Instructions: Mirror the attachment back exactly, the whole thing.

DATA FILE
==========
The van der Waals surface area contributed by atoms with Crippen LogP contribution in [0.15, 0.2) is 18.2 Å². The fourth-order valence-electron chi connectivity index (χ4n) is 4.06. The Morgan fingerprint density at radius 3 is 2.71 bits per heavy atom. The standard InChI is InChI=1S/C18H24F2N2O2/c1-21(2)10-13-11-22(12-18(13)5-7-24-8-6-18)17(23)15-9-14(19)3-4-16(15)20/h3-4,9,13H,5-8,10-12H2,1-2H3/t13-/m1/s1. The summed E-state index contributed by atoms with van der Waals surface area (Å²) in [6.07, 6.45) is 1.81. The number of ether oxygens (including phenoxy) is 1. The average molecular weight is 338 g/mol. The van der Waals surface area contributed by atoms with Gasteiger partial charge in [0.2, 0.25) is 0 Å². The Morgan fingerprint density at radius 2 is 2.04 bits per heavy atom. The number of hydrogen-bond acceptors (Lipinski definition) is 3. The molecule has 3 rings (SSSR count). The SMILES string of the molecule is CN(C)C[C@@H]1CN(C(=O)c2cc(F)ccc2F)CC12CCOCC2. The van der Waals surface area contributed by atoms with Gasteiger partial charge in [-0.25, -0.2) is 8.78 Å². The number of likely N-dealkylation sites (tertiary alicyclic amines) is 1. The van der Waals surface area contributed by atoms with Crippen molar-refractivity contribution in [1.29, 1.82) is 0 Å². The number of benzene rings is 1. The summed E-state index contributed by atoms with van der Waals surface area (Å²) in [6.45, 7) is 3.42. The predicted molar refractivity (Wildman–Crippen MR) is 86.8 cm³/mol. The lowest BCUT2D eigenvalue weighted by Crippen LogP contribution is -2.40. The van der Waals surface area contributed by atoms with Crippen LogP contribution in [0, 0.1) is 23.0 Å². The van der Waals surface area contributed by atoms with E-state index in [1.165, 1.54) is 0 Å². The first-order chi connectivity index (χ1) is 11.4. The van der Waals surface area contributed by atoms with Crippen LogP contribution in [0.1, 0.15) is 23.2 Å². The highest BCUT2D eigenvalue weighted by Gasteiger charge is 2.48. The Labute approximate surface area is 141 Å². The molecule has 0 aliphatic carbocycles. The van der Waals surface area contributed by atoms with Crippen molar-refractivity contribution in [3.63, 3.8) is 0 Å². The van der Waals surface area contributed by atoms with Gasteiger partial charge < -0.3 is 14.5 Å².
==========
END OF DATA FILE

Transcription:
The van der Waals surface area contributed by atoms with Crippen LogP contribution in [0.15, 0.2) is 18.2 Å². The fourth-order valence-electron chi connectivity index (χ4n) is 4.06. The Morgan fingerprint density at radius 3 is 2.71 bits per heavy atom. The standard InChI is InChI=1S/C18H24F2N2O2/c1-21(2)10-13-11-22(12-18(13)5-7-24-8-6-18)17(23)15-9-14(19)3-4-16(15)20/h3-4,9,13H,5-8,10-12H2,1-2H3/t13-/m1/s1. The summed E-state index contributed by atoms with van der Waals surface area (Å²) in [6.07, 6.45) is 1.81. The number of ether oxygens (including phenoxy) is 1. The average molecular weight is 338 g/mol. The van der Waals surface area contributed by atoms with Gasteiger partial charge in [0.2, 0.25) is 0 Å². The Morgan fingerprint density at radius 2 is 2.04 bits per heavy atom. The number of hydrogen-bond acceptors (Lipinski definition) is 3. The molecule has 3 rings (SSSR count). The SMILES string of the molecule is CN(C)C[C@@H]1CN(C(=O)c2cc(F)ccc2F)CC12CCOCC2. The van der Waals surface area contributed by atoms with Gasteiger partial charge in [-0.25, -0.2) is 8.78 Å². The number of likely N-dealkylation sites (tertiary alicyclic amines) is 1. The van der Waals surface area contributed by atoms with Crippen molar-refractivity contribution in [1.29, 1.82) is 0 Å². The number of benzene rings is 1. The summed E-state index contributed by atoms with van der Waals surface area (Å²) in [6.45, 7) is 3.42. The predicted molar refractivity (Wildman–Crippen MR) is 86.8 cm³/mol. The lowest BCUT2D eigenvalue weighted by Crippen LogP contribution is -2.40. The van der Waals surface area contributed by atoms with Crippen LogP contribution in [0, 0.1) is 23.0 Å². The van der Waals surface area contributed by atoms with E-state index in [1.165, 1.54) is 0 Å². The first-order chi connectivity index (χ1) is 11.4. The van der Waals surface area contributed by atoms with Crippen LogP contribution in [0.1, 0.15) is 23.2 Å². The highest BCUT2D eigenvalue weighted by Gasteiger charge is 2.48. The Labute approximate surface area is 141 Å². The molecule has 0 aliphatic carbocycles. The van der Waals surface area contributed by atoms with Crippen molar-refractivity contribution in [3.63, 3.8) is 0 Å². The van der Waals surface area contributed by atoms with Gasteiger partial charge < -0.3 is 14.5 Å².